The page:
Fourstalgia kept surfacing a vintage picture of the Quartett-Club whenever I checked in on Foursquare in uptown Hoboken. Where was this striking building and what was this club? It turns out that the club was a German American singing organization formed in the latter half of the 19th century and their hall was right next to the present day Elks Club on Washington between 10th and 11th. It became the Gayety Theater early in the 20th century and was unfortunately torn down in the twenties.

Throughout the exhibit the photos, stories, programs and memorabilia told a fascinating narrative of proud people uniting around common interests and fulfilling that strong basic need of belonging. We marvel at the power Facebook, Twitter, Pinterest and Instagram to attract millions of users, but sometimes forget how people have always come together to share stories, laughter, causes, passions and fellowship. Maybe we just have better tools today.

I love the power of social media and the ability to find my people, but wonder if gathering online adds or subtracts from our capacity to come together in the real world. What do you think?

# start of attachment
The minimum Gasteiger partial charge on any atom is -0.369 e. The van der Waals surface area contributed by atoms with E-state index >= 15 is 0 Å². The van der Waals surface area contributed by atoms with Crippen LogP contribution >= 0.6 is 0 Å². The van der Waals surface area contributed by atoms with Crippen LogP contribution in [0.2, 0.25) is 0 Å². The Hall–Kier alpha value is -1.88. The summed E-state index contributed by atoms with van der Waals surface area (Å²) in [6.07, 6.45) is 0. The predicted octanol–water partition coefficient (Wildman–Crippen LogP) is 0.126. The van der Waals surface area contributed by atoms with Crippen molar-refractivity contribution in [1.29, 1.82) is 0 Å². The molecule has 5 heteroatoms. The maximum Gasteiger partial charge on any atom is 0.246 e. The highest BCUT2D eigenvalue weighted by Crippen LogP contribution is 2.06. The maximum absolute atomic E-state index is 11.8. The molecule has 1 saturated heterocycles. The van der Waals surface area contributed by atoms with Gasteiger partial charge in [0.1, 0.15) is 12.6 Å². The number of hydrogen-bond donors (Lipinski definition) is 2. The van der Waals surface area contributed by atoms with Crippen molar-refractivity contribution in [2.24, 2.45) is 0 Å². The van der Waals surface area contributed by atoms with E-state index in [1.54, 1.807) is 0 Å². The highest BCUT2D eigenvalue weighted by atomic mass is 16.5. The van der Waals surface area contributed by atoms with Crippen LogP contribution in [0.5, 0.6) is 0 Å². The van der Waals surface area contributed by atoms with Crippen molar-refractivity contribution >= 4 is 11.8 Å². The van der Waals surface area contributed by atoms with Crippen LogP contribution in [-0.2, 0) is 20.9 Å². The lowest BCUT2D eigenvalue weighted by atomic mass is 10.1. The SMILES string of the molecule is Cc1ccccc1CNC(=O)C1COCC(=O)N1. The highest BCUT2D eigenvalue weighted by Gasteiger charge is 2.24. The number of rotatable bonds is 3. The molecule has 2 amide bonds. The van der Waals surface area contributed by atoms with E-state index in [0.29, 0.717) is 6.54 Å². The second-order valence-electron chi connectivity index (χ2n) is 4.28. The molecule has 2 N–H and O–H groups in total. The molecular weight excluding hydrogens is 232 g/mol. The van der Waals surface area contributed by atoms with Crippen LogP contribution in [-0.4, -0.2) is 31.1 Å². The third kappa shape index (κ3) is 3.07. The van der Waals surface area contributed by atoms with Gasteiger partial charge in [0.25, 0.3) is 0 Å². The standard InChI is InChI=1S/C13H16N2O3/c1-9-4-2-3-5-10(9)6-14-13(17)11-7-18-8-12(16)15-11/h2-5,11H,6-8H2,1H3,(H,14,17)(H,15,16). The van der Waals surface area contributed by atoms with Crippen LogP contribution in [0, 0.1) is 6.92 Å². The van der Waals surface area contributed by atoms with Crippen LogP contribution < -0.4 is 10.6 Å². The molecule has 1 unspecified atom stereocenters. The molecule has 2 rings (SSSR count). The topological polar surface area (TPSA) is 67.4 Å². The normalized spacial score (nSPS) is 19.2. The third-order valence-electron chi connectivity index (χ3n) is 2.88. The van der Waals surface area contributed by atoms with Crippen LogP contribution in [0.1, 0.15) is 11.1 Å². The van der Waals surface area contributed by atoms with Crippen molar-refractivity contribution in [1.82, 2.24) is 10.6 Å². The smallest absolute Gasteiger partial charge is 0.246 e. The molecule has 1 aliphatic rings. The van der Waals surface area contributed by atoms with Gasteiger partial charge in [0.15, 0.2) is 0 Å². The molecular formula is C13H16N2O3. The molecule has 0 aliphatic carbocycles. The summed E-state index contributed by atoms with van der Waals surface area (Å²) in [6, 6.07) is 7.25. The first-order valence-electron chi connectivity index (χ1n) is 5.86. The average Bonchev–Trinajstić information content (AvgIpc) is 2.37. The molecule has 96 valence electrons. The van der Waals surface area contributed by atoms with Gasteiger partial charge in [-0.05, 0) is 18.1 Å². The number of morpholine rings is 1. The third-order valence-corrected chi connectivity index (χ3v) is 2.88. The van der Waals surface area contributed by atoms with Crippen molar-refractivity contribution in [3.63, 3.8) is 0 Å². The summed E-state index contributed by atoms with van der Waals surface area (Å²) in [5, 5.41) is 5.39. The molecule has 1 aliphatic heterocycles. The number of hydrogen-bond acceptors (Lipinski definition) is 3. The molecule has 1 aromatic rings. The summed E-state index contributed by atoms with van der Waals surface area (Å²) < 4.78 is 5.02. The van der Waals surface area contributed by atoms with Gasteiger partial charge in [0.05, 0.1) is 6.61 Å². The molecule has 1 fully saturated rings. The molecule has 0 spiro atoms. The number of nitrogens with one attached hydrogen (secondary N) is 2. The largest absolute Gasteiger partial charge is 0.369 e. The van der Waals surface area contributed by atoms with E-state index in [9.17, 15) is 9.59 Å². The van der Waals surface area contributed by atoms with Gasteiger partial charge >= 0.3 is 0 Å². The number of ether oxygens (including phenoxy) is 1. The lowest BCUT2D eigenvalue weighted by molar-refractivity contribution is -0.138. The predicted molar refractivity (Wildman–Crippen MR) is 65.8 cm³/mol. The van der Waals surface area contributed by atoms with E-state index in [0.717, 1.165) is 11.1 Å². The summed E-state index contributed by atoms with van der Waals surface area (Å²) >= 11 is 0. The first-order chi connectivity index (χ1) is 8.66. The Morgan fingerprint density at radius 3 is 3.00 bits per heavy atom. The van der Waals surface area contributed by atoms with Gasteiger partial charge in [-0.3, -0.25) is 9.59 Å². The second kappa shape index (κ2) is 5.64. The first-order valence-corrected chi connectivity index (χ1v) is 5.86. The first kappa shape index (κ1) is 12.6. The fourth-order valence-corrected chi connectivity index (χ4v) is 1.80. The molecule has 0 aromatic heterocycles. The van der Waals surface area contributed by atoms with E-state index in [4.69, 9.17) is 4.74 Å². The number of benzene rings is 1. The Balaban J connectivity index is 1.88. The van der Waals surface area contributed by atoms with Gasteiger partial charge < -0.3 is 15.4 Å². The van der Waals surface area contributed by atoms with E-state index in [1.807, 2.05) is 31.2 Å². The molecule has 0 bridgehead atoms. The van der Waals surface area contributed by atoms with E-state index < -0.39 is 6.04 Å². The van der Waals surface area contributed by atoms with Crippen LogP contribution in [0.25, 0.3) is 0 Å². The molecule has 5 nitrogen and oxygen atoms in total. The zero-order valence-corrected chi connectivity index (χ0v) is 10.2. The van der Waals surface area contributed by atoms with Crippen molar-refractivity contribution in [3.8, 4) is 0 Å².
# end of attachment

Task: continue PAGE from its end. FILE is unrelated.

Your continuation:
Rainbow in the Fountain


Stick Your Head in the Fountain

My kids and I have a finely developed routine when we visit the doctor. Doctor appointment. Pet store. Chipotle. Cookies. It has been scientifically tested and approved over the last several years by our sub-committee of three.

A few weeks back we went in for annual physicals. Despite some pre-doctor trepidation concerning the possibility of shots (possibly fueled by dad), my two offspring were well behaved and looking forward to our post-appointment ritual. Both kids were determined by the pediatrician to be tall, skinny and healthy. Plus, there would be no shots this year.

We hastened on our way to the pet store to begin the no-shots celebration. Since I can remember we have visited the puppies in the window of a Sixth Avenue shop. Horror of horrors! The shop is closed and the puppies are gone. This threw our schedule off balance and our well-knit team began to unravel.

What started as sniping and teasing in Chipotle had become guerrilla warfare as we headed east on 8th Street to Insomnia Cookies. My son and daughter had turned against one another and both angry words and threats of violence passed between them.